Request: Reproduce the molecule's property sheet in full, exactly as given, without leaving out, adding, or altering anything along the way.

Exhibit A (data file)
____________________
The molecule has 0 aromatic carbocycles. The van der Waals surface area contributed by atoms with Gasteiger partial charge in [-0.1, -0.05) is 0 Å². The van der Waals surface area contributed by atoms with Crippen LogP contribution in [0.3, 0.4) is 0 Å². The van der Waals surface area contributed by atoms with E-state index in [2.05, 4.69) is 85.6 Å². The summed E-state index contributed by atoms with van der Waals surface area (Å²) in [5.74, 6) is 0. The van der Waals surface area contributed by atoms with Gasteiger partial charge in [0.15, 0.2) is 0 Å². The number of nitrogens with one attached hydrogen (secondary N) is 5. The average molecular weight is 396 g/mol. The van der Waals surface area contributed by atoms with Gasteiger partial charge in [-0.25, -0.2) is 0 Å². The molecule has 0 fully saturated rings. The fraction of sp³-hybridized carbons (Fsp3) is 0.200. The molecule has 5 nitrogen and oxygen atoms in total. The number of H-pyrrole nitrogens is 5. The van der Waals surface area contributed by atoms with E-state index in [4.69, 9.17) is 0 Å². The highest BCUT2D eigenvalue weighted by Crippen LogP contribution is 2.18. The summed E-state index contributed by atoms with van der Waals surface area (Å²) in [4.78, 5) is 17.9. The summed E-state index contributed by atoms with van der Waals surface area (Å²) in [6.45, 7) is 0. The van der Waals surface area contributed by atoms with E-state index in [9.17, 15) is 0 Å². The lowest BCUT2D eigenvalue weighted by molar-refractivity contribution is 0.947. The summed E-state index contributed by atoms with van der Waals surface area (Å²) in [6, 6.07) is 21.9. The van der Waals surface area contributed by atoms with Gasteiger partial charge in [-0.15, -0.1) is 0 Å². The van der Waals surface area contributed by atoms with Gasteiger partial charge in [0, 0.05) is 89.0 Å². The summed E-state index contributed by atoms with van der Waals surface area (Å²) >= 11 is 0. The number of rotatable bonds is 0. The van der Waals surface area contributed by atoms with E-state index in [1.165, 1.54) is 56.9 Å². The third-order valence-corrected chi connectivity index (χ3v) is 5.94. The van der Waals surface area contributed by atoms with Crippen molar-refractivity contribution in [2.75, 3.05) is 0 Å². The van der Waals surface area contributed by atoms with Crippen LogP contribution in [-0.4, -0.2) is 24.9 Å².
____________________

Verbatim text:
The molecule has 0 aromatic carbocycles. The van der Waals surface area contributed by atoms with Gasteiger partial charge in [-0.1, -0.05) is 0 Å². The van der Waals surface area contributed by atoms with Crippen LogP contribution in [0.3, 0.4) is 0 Å². The van der Waals surface area contributed by atoms with E-state index in [2.05, 4.69) is 85.6 Å². The summed E-state index contributed by atoms with van der Waals surface area (Å²) in [5.74, 6) is 0. The van der Waals surface area contributed by atoms with Gasteiger partial charge in [0.15, 0.2) is 0 Å². The number of nitrogens with one attached hydrogen (secondary N) is 5. The average molecular weight is 396 g/mol. The van der Waals surface area contributed by atoms with Gasteiger partial charge in [-0.25, -0.2) is 0 Å². The molecule has 0 fully saturated rings. The fraction of sp³-hybridized carbons (Fsp3) is 0.200. The molecule has 5 nitrogen and oxygen atoms in total. The number of H-pyrrole nitrogens is 5. The van der Waals surface area contributed by atoms with E-state index in [4.69, 9.17) is 0 Å². The highest BCUT2D eigenvalue weighted by Crippen LogP contribution is 2.18. The summed E-state index contributed by atoms with van der Waals surface area (Å²) in [4.78, 5) is 17.9. The summed E-state index contributed by atoms with van der Waals surface area (Å²) in [6.45, 7) is 0. The van der Waals surface area contributed by atoms with E-state index in [9.17, 15) is 0 Å². The lowest BCUT2D eigenvalue weighted by molar-refractivity contribution is 0.947. The summed E-state index contributed by atoms with van der Waals surface area (Å²) in [6, 6.07) is 21.9. The van der Waals surface area contributed by atoms with Gasteiger partial charge in [-0.15, -0.1) is 0 Å². The van der Waals surface area contributed by atoms with Gasteiger partial charge in [0, 0.05) is 89.0 Å². The summed E-state index contributed by atoms with van der Waals surface area (Å²) >= 11 is 0. The number of rotatable bonds is 0. The van der Waals surface area contributed by atoms with E-state index in [1.165, 1.54) is 56.9 Å². The third-order valence-corrected chi connectivity index (χ3v) is 5.94. The van der Waals surface area contributed by atoms with Crippen molar-refractivity contribution in [2.75, 3.05) is 0 Å². The van der Waals surface area contributed by atoms with Crippen LogP contribution in [-0.4, -0.2) is 24.9 Å².